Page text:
Disadvantages of using gross profit 

The main disadvantage of gross profit is that it's a blunt measure of profitability – it doesn't tell you much about the why or how of your business performance

Gross profit tells you how much money you're making in comparison to COGS, but doesn't tell you about your overall financial performance. For example, you may have high gross profit margins but still record net losses if your operating expenses are too high.

Gross profit vs gross profit margin

The key difference between gross profit and gross profit margin is the way they're expressed. 

  • Gross profit is the dollar amount left over after subtracting the cost of sales from revenue.

  • Gross profit margin shows the percentage of profit as compared to revenue. While gross profit measures past performance, gross profit margin can help you set prices and forecast future profitability as well. 

Gross profit vs net income

Gross profit and net income are quite different: 

  • Gross profit measures your revenue minus the cost of sales. It's a metric of how efficiently your business turns labour and raw materials into profits. 

  • Net income shows your profits after all your expenses have been deducted – including rent, mortgage payments, equipment, tax, insurance and other fixed operational costs. Because it accounts for these costs, net income is a clearer representation of your real-world profitability as a business.  Net income is known as your “bottom line” and shows how much actual profit you have.

Gross profit FAQs

Does gross profit include tax? 

No, gross profit doesn't include tax. The gross profit calculation only includes the direct costs involved with making a product or providing a service (COGS), not other operational expenses.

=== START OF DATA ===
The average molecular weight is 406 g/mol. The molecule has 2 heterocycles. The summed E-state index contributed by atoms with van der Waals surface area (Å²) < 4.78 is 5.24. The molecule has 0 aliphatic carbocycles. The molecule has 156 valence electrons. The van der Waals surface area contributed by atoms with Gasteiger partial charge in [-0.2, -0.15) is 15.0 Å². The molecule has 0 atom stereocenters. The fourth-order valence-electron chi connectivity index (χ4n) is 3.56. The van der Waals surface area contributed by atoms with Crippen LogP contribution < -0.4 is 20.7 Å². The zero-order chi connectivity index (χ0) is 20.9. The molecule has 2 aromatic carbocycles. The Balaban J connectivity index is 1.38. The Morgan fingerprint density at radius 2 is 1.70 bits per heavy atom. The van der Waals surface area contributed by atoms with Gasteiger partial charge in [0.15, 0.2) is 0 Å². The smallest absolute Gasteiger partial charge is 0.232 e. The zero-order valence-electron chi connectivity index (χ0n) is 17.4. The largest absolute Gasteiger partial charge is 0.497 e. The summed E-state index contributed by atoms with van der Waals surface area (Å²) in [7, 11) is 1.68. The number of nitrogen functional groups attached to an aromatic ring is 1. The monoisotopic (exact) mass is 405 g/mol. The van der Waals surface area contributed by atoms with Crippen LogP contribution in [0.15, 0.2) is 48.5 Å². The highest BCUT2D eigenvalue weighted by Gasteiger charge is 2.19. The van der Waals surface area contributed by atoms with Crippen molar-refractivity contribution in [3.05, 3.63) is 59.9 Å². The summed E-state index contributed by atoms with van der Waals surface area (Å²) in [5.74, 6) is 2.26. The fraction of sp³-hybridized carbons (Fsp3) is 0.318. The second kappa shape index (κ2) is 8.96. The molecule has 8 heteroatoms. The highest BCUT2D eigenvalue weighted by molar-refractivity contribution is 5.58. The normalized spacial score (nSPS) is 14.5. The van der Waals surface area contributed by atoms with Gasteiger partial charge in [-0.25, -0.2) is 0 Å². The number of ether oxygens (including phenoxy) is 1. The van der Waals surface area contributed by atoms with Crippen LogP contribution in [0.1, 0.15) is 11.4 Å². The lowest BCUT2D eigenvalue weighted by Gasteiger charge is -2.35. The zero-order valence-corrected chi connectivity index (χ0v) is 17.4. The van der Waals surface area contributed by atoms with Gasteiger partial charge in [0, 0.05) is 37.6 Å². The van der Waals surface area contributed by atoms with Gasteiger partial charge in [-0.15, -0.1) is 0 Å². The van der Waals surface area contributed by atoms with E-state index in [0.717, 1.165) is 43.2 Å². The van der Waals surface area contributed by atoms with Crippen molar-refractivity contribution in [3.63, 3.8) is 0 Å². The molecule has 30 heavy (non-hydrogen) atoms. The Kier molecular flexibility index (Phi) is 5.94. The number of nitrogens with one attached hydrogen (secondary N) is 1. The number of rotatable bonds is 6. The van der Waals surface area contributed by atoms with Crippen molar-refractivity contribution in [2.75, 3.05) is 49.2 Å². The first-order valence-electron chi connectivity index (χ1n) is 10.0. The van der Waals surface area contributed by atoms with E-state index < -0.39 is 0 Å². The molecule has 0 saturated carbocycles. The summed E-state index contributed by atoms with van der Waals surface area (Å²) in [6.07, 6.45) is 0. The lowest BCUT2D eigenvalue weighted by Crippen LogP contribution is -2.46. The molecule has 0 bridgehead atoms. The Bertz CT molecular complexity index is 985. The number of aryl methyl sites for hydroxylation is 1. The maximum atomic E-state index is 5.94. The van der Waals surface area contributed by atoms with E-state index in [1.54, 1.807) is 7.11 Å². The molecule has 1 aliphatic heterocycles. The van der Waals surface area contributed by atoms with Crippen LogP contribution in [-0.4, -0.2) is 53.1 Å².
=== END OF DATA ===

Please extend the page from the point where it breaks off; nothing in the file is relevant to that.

How do you calculate gross profit margin? 

The standard calculation for gross profit margin is: 

(Gross Profit ÷ Revenue) X 100 = Gross Profit Margin 

What is considered a good gross profit margin? 

There’s no single profit margin that’s ‘good’ for all businesses, but for most, a gross profit margin of over 50% indicates financial health – although some businesses pull in margins of up to 90%. If your margin is under 30%, it could be a sign of issues, particularly if your business has high fixed costs. 

Track and measure with MYOB 

Gross profit is a key performance indicator that can help you understand how your expenses stack up against revenue. It starts with close tracking of your costs and revenue. MYOB's accounting software is designed to help small businesses keep track of day-to-day incomings and outgoings, making it easy to calculate gross profit and other key metrics and assess your ongoing performance. Get started with MYOB now. 

Disclaimer: Information provided in this article is of a general nature and does not consider your personal situation. It does not constitute legal, financial, or other professional advice and should not be relied upon as a statement of law, policy or advice. You should consider whether this information is appropriate to your needs and, if necessary, seek independent advice. This information is only accurate at the time of publication. Although every effort has been made to verify the accuracy of the information contained on this webpage, MYOB disclaims, to the extent permitted by law, all liability for the information contained on this webpage or any loss or damage suffered by any person directly or indirectly through relying on this information.